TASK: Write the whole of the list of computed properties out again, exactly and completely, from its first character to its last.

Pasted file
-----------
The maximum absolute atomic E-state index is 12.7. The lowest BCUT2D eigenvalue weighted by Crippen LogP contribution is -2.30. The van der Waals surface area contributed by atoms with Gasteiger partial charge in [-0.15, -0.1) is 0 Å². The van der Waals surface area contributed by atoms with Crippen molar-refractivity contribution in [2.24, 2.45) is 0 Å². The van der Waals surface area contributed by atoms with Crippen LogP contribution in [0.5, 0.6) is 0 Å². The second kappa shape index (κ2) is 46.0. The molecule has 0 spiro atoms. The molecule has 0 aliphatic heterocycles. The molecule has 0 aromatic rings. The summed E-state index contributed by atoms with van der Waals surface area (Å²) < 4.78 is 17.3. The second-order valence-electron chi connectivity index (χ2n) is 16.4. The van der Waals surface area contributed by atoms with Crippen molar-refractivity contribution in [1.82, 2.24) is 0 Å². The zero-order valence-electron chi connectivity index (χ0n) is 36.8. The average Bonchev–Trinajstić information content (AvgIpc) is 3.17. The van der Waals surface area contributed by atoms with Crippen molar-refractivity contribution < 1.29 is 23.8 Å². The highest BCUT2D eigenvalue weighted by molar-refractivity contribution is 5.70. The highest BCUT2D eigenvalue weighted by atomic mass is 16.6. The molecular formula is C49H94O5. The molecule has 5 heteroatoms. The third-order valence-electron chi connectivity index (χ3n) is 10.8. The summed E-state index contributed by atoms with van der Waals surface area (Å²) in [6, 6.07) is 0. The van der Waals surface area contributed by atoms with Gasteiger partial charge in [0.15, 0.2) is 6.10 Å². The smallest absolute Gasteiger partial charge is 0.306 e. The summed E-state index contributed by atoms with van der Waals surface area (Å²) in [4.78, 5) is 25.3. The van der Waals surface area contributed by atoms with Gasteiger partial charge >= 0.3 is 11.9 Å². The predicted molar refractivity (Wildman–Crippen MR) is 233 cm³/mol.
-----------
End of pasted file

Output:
The maximum absolute atomic E-state index is 12.7. The lowest BCUT2D eigenvalue weighted by Crippen LogP contribution is -2.30. The van der Waals surface area contributed by atoms with Gasteiger partial charge in [-0.15, -0.1) is 0 Å². The van der Waals surface area contributed by atoms with Crippen molar-refractivity contribution in [2.24, 2.45) is 0 Å². The van der Waals surface area contributed by atoms with Crippen LogP contribution in [0.5, 0.6) is 0 Å². The second kappa shape index (κ2) is 46.0. The molecule has 0 spiro atoms. The molecule has 0 aliphatic heterocycles. The molecule has 0 aromatic rings. The summed E-state index contributed by atoms with van der Waals surface area (Å²) < 4.78 is 17.3. The second-order valence-electron chi connectivity index (χ2n) is 16.4. The van der Waals surface area contributed by atoms with Crippen molar-refractivity contribution in [1.82, 2.24) is 0 Å². The zero-order valence-electron chi connectivity index (χ0n) is 36.8. The average Bonchev–Trinajstić information content (AvgIpc) is 3.17. The van der Waals surface area contributed by atoms with Crippen molar-refractivity contribution < 1.29 is 23.8 Å². The highest BCUT2D eigenvalue weighted by molar-refractivity contribution is 5.70. The highest BCUT2D eigenvalue weighted by atomic mass is 16.6. The molecular formula is C49H94O5. The molecule has 5 heteroatoms. The third-order valence-electron chi connectivity index (χ3n) is 10.8. The summed E-state index contributed by atoms with van der Waals surface area (Å²) in [6, 6.07) is 0. The van der Waals surface area contributed by atoms with Gasteiger partial charge in [0.15, 0.2) is 6.10 Å². The smallest absolute Gasteiger partial charge is 0.306 e. The summed E-state index contributed by atoms with van der Waals surface area (Å²) in [4.78, 5) is 25.3. The van der Waals surface area contributed by atoms with Gasteiger partial charge >= 0.3 is 11.9 Å². The predicted molar refractivity (Wildman–Crippen MR) is 233 cm³/mol.